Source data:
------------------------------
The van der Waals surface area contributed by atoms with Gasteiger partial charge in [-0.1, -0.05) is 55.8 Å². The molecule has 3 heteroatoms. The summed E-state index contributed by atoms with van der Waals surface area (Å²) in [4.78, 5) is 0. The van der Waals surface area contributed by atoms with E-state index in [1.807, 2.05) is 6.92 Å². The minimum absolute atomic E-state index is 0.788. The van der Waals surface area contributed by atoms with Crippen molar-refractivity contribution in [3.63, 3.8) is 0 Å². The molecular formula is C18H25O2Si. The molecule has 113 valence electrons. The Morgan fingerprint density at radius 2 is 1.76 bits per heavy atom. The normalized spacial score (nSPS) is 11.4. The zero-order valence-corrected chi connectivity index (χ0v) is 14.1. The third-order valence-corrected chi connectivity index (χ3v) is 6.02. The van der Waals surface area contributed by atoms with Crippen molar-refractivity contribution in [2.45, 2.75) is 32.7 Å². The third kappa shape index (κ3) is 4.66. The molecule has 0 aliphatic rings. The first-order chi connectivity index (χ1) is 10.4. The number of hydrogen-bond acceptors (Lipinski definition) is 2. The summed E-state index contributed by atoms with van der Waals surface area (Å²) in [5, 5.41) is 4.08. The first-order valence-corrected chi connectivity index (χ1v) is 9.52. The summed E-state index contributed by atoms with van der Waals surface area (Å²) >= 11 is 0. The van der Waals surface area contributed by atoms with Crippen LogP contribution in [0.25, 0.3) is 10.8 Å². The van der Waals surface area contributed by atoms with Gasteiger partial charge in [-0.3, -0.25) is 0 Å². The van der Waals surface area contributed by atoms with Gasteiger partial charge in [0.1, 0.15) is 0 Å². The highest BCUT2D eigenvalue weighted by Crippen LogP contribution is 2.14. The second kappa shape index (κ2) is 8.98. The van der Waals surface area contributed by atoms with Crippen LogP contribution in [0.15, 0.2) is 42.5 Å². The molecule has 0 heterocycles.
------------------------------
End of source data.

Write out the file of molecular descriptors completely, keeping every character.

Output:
The van der Waals surface area contributed by atoms with Gasteiger partial charge in [-0.1, -0.05) is 55.8 Å². The molecule has 3 heteroatoms. The summed E-state index contributed by atoms with van der Waals surface area (Å²) in [4.78, 5) is 0. The van der Waals surface area contributed by atoms with E-state index in [1.807, 2.05) is 6.92 Å². The minimum absolute atomic E-state index is 0.788. The van der Waals surface area contributed by atoms with Crippen molar-refractivity contribution in [3.63, 3.8) is 0 Å². The molecular formula is C18H25O2Si. The molecule has 113 valence electrons. The Morgan fingerprint density at radius 2 is 1.76 bits per heavy atom. The normalized spacial score (nSPS) is 11.4. The zero-order valence-corrected chi connectivity index (χ0v) is 14.1. The third-order valence-corrected chi connectivity index (χ3v) is 6.02. The van der Waals surface area contributed by atoms with Crippen molar-refractivity contribution in [2.45, 2.75) is 32.7 Å². The third kappa shape index (κ3) is 4.66. The molecule has 0 aliphatic rings. The first-order chi connectivity index (χ1) is 10.4. The number of hydrogen-bond acceptors (Lipinski definition) is 2. The summed E-state index contributed by atoms with van der Waals surface area (Å²) in [5, 5.41) is 4.08. The first-order valence-corrected chi connectivity index (χ1v) is 9.52. The summed E-state index contributed by atoms with van der Waals surface area (Å²) >= 11 is 0. The van der Waals surface area contributed by atoms with Crippen LogP contribution in [0.25, 0.3) is 10.8 Å². The van der Waals surface area contributed by atoms with Gasteiger partial charge in [-0.3, -0.25) is 0 Å². The van der Waals surface area contributed by atoms with Gasteiger partial charge in [0.1, 0.15) is 0 Å². The highest BCUT2D eigenvalue weighted by Crippen LogP contribution is 2.14. The second kappa shape index (κ2) is 8.98. The van der Waals surface area contributed by atoms with Crippen LogP contribution in [0.15, 0.2) is 42.5 Å². The molecule has 0 heterocycles.